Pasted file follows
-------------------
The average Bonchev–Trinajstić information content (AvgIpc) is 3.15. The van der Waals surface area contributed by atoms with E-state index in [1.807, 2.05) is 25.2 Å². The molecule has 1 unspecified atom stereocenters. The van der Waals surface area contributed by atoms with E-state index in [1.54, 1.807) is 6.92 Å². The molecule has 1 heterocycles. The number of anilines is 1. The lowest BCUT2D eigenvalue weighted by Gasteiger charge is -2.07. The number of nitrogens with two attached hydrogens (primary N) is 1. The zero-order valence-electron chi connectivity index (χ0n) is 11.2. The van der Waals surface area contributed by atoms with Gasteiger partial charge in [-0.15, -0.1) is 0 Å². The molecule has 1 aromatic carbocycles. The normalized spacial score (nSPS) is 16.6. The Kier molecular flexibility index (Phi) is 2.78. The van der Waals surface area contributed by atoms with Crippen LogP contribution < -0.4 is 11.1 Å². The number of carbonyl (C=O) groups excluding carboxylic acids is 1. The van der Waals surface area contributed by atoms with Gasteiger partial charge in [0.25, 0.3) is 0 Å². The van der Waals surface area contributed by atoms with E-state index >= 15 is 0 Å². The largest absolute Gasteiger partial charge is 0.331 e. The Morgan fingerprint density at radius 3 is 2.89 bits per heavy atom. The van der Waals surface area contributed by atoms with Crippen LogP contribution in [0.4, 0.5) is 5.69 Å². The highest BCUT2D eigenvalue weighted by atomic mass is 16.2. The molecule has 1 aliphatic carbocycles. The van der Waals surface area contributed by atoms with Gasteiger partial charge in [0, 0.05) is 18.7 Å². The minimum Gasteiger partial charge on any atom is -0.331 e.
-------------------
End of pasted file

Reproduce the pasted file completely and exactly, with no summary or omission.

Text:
The average Bonchev–Trinajstić information content (AvgIpc) is 3.15. The van der Waals surface area contributed by atoms with E-state index in [1.807, 2.05) is 25.2 Å². The molecule has 1 unspecified atom stereocenters. The van der Waals surface area contributed by atoms with E-state index in [1.54, 1.807) is 6.92 Å². The molecule has 1 heterocycles. The number of anilines is 1. The lowest BCUT2D eigenvalue weighted by Gasteiger charge is -2.07. The number of nitrogens with two attached hydrogens (primary N) is 1. The zero-order valence-electron chi connectivity index (χ0n) is 11.2. The van der Waals surface area contributed by atoms with Gasteiger partial charge in [-0.15, -0.1) is 0 Å². The molecule has 1 aromatic carbocycles. The normalized spacial score (nSPS) is 16.6. The Kier molecular flexibility index (Phi) is 2.78. The van der Waals surface area contributed by atoms with Crippen LogP contribution < -0.4 is 11.1 Å². The number of carbonyl (C=O) groups excluding carboxylic acids is 1. The van der Waals surface area contributed by atoms with Gasteiger partial charge in [0.25, 0.3) is 0 Å². The van der Waals surface area contributed by atoms with E-state index >= 15 is 0 Å². The largest absolute Gasteiger partial charge is 0.331 e. The Morgan fingerprint density at radius 3 is 2.89 bits per heavy atom. The van der Waals surface area contributed by atoms with Crippen LogP contribution in [0.4, 0.5) is 5.69 Å². The highest BCUT2D eigenvalue weighted by atomic mass is 16.2. The molecule has 1 aliphatic carbocycles. The van der Waals surface area contributed by atoms with Gasteiger partial charge in [0, 0.05) is 18.7 Å². The minimum Gasteiger partial charge on any atom is -0.331 e.